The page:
Tuesday, 9 December 2008


Richard Wagner's opera is nothing less than a parable for our times. Sven-Eric Bechtolf's production performed last night at the Vienna State Opera demonstrated the point.
The minimalist scenery, the emphasis on light and shade, the special effects; the final scene where Valhalla, the home of the gods, is devoured by a seething whirlpool of computerised flame and the world vanishes below the rapidly rising waters is immense.
It all begins with the rope of fate and the chopping down of one tree too many. The gods are on the hill in their glass palaces. The light is green and subdued. The Vienna Philharmonic is packed into the orchestra pit. The sound emanating from there is out of this world. The musicians, especially the horns, are on top of their form. The conductor, the man who is soon to be the new musical director of the renowned opera house, Franz Welser-Möst is heading for a standing ovation; but that's five hours away. There's a lot to get through between now and then.
The story revolves around the chicanery of the scheming, megalomaniac Hagen (Eric Halfvarson). Nothing and no-one can stand in his way as he undermines and wangles his way through various power struggles. He's one of the world's smiling in your face and sticking the spear in your back leaders. His vast army is always ready to obey the latest order. Fear is weak. Army is strong. Punishment brings joy.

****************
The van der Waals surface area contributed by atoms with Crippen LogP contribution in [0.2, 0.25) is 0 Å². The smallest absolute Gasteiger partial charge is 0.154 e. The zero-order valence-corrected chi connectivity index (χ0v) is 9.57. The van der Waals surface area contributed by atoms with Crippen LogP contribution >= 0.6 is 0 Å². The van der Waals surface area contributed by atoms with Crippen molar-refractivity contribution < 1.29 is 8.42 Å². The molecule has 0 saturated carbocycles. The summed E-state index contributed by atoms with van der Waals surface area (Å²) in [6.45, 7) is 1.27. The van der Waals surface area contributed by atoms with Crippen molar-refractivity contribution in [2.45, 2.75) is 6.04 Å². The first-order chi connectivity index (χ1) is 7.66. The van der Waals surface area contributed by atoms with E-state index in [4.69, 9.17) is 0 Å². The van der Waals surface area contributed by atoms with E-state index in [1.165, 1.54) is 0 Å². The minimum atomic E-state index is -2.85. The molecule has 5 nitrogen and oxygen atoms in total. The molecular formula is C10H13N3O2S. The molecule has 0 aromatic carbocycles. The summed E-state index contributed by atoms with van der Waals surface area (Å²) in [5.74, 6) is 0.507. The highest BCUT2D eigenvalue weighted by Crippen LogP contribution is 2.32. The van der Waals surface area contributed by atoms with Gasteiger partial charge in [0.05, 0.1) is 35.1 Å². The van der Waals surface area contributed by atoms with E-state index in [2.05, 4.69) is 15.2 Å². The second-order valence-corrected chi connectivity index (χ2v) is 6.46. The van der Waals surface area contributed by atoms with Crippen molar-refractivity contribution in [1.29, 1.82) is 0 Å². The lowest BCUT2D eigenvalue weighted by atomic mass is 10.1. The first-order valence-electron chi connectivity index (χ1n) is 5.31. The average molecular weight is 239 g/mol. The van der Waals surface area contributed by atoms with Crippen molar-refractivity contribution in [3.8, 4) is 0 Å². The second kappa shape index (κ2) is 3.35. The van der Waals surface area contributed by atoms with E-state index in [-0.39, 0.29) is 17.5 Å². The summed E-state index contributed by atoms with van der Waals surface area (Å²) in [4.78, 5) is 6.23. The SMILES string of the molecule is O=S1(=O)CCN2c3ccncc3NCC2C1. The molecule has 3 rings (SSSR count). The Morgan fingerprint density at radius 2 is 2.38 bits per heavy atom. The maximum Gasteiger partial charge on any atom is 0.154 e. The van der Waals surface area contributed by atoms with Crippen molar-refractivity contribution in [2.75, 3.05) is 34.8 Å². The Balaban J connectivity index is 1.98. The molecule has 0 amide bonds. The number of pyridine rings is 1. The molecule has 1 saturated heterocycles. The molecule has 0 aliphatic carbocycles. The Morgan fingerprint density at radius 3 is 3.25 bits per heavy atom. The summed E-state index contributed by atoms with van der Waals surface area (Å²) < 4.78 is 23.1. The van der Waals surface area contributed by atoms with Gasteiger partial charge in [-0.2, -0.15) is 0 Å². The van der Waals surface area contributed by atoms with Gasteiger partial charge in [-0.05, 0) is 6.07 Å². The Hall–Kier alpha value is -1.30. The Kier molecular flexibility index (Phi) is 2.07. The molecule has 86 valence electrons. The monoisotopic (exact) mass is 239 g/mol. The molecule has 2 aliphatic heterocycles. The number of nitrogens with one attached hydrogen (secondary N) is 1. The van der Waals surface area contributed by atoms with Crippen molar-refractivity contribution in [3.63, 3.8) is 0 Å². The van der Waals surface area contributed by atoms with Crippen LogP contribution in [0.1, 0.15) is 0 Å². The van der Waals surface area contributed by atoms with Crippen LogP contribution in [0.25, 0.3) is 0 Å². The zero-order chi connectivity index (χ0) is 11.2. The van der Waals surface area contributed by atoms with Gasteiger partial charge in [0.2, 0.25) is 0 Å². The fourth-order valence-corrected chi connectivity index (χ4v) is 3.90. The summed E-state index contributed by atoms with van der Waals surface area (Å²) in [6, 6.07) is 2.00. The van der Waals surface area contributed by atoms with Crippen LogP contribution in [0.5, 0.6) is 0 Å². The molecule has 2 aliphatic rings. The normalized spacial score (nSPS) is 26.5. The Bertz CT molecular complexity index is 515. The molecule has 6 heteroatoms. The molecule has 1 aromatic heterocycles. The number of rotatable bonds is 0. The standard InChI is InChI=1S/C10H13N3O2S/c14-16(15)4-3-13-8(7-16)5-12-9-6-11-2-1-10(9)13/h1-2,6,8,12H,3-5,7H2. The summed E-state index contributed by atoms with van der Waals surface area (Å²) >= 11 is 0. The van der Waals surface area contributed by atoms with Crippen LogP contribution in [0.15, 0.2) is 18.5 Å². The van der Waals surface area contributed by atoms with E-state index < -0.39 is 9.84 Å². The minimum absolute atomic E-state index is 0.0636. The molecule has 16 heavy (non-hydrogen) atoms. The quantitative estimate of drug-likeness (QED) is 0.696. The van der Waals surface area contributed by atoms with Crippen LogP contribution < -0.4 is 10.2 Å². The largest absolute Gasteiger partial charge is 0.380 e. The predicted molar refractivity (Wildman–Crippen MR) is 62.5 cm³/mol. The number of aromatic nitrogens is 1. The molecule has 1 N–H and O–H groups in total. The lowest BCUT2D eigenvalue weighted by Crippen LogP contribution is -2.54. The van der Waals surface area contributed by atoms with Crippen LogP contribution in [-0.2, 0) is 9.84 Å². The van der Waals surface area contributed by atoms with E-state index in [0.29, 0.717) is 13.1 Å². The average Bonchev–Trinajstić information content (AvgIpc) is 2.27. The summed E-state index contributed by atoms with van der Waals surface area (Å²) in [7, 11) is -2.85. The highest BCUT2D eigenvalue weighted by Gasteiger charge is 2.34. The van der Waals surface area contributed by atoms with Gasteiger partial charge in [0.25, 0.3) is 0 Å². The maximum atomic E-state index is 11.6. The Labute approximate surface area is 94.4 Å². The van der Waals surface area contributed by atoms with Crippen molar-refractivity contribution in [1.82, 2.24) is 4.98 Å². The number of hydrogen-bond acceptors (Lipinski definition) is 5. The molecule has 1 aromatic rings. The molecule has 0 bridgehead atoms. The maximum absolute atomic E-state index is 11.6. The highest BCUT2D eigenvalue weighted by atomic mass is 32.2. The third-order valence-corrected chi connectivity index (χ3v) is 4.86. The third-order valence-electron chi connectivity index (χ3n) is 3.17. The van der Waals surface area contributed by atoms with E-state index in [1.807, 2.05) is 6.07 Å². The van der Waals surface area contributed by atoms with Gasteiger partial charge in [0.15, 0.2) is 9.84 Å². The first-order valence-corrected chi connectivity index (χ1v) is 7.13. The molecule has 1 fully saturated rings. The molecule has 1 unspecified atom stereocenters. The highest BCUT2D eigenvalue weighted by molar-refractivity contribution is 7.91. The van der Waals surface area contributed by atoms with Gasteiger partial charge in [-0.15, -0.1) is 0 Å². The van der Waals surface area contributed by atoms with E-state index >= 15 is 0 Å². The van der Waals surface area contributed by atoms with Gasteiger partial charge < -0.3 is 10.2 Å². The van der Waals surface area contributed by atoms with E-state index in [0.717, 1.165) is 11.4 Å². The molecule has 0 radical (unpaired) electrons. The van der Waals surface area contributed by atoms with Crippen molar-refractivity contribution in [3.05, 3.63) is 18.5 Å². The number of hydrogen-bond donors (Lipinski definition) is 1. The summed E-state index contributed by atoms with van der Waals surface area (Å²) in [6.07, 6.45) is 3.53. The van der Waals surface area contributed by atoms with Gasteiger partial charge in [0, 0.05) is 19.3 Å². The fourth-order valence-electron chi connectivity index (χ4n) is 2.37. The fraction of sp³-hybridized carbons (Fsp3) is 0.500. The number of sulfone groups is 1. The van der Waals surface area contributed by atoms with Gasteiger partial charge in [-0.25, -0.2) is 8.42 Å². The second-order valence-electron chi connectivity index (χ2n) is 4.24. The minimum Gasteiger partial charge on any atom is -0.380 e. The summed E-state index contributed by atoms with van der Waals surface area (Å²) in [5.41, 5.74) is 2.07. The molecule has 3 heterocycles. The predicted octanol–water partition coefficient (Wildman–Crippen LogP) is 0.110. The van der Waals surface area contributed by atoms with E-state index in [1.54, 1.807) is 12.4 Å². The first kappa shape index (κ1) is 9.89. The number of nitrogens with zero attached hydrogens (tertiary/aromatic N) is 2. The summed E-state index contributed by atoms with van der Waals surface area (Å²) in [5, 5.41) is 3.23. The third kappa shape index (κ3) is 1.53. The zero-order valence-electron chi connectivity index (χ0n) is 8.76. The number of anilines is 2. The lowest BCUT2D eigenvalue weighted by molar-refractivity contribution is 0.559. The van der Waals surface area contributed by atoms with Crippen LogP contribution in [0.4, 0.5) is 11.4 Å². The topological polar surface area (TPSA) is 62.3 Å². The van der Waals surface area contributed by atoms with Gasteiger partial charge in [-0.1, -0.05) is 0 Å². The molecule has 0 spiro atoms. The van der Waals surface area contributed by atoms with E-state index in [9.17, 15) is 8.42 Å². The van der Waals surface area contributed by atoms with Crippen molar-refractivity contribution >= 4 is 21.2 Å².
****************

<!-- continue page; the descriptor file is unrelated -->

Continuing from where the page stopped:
The scenery is Orwellian. Soldiers in field grey supply the guard of honour for the royal wedding of Brünnhilde (Eva Johansson) and Gunther (Boaz Daniel). The temple of grey pillars is illuminated in an icy blue light. Hagen prances through the scene like a demented despot. The man orders soldiers here and there, on a whim.
The incompetent Siegfried (Stephen Gould) is duped at every turn. He lives on past glories. He is unable to adapt to the present. He loses his queen, his mind, his life. Demons and sorcerers, arrive unseen in the shadows, the broken rope of fate is useless, and chaos reigns. Vengance, once a sacred right, becomes the everyday.
Siegfried is speared in the back by the smiling Hagen and the world begins to disintegrate, slowly at first with the soft tap-tap of death's drum. This rises to become the loud drumbeat of war. It can only end in a holocaust of Armageddon proportions. And it does. There are no survivors. Flame and water mercilessly devour all; except in the distance, small and silent two humans stand holding each other in their naked embrace. And darkness falls.
Somewhere in all that chaos there was heard the neighing of a horse. A note struck on a violin. It was the last sound of life.


  1. Sounds great. I've not had the time to listen to the Ring since I was a teenager: I got them all out of the record library one summer and listened to them all. I forget how many LPs were involved.

    I went into a school music department a while ago to find the music teacher had a group of 12 year olds mesmerized by a DVD of Die Walkure.

  2. I thought that 5 hours sitting would be a bit too long despite a couple of short intervals; it's longer than watching 3 football matches. But the time flew. I couldn't believe it.


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